East African Quality in Early Learning (EAQEL) 2009-2011
This is an impact assessment report of an independent evaluation of the Aga Khan Foundation's (AKF) East African Quality in Early Learning (EAQEL) initiative to determine whether the initiative improves learning outcomes in the early grades (1-3) in two districts in Kenya and two districts in Uganda as was intended. The initiative is also referred to as the Reading to Learn (RtL) approach. The districts covered by the study are Kwale and Kinango in Kenya and Amolatar and Dokolo in Uganda. The four districts were selected by AKF because they were consistently performing poorly in the national examinations in both countries. The EAQEL initiative has two components: Core model and Core model plus. The Core model involved a 'new' instructional model implemented by teachers in selected schools and the Core model plus is a combination of Core model activities and parental component. The parental component includes story telling for children, community mini-libraries and asking parents to regularly read for their children among others. Baseline survey was undertaken between the months of July and August 2009 for grades 1 and 2 of 2009 and in the months of February and March for grade 1 of 2010. The endline survey was undertaken from the end of June to July 2011 in all the grades for which baseline data had been collected.
The impact evaluation was designed to answer the following research questions: Are children in lower primary grades (1, 2 and 3) able to read and do mathematics calculations more proficiently as a result of the Reading to Learn/scaffolding approach?; what are the differences in proficiency for children who have been exposed to parental involvement in the Reading to Learn Approach (core model plus) compared to those exposed to the Reading to Learn Approach with no parental involvement (core model), and compared to control schools?; and what are the key contributing factors to these improvements in numeracy and literacy in grades 1, 2 and 3? The evaluation also aimed to find out the cost-effectiveness of the core model and core model plus.
To assess the impact of EAQEL on numeracy and literacy in early grades, a randomized controlled trial (RCT) design was adapted. The adoption of this design followed extensive consultation between APHRC as impact evaluators and AKF as intervention implementers. It was agreed that the benefit of an RCT design, particularly its simplicity in interpreting the results and ability to clearly isolate the impact of the intervention through the control group counterfactual, while at the same time avoiding selection bias problems that can exist in other evaluation designs, was powerful. The superiority of RCTs over other evaluation method also include clear results, elimination of lengthy caveats, and the possibility of future meta-analysis (Hutchinson and Styles, 2010, p7). In addition to this quantitative approach of an RCT, focus group discussions were conducted with parents to provide insights to the intervention and its implementation experiences.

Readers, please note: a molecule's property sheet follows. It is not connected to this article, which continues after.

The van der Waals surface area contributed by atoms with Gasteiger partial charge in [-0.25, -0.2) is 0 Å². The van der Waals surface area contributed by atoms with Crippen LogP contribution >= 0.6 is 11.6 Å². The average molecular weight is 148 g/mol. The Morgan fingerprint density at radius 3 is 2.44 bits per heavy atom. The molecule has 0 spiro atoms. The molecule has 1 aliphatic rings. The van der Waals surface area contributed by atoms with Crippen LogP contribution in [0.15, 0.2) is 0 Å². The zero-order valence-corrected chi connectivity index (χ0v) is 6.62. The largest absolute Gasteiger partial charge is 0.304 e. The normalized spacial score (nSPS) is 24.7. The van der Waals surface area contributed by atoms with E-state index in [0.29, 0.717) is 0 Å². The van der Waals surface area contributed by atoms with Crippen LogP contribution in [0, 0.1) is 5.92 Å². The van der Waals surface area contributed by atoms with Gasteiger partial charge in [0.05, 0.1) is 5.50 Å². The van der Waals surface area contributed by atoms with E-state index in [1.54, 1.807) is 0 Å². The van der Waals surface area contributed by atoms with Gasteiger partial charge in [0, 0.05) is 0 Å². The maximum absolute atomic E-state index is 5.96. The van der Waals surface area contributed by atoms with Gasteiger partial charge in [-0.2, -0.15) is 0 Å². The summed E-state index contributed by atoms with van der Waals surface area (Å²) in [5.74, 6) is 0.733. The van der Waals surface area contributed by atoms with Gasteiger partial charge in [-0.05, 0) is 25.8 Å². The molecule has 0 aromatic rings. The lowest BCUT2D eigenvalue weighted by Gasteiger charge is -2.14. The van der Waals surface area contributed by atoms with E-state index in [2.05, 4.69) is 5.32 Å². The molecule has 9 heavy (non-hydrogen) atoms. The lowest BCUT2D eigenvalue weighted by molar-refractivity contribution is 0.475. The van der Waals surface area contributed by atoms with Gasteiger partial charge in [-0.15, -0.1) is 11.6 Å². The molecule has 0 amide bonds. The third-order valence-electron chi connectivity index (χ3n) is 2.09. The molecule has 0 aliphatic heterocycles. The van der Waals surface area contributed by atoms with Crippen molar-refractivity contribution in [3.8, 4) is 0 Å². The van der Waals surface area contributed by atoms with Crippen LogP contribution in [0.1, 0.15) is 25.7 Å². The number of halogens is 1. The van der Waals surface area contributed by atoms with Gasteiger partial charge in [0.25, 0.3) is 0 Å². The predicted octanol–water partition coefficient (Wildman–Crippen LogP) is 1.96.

To minimize contamination, randomization was done at cluster level. These were pre-existing clusters of schools determined by AKF's administrative units, in both Kenya and Uganda. The experimental sample consisted of 41 “clusters” of schools. In Kenya, the clusters were groups of schools determined by AKF that contained 1 to 8 geographically proximate schools. In Uganda, the clusters were administratively determined sub-counties that contained 2 to 16 schools each. In total there were 229 schools in 41 clusters (Kenya having 31 clusters-120 schools and Uganda 10 clusters-109 schools).
Kenya's clusters are divided between two districts, Kwale and Kinango. The district of Kinango was further subdivided into clusters that did, or did not, participate in the Kenya School Improvement Program (KENSIP) intervention. KENSIP was an earlier intervention undertaken by AKF whose effect needed to be isolated from the effect of EAQEL. Uganda's clusters were also divided between two districts, Amolatar and Dokolo. The final randomization occurred within 5 strata (defined by 3 districts, plus one district divided between KENSIP and non KENSIP). Of the 41 clusters, 19 received the treatment (either Core or Core Plus, depending on the district) and 22 were in the control group. In general, all schools residing within treatment clusters received the treatment, while control schools did not. However, one school in Amolatar and one in Dokolo were randomly assigned to a control cluster, but were later selected to be “model treatment schools” by AKF (a classic instance of experimental crossover between treatment and control conditions).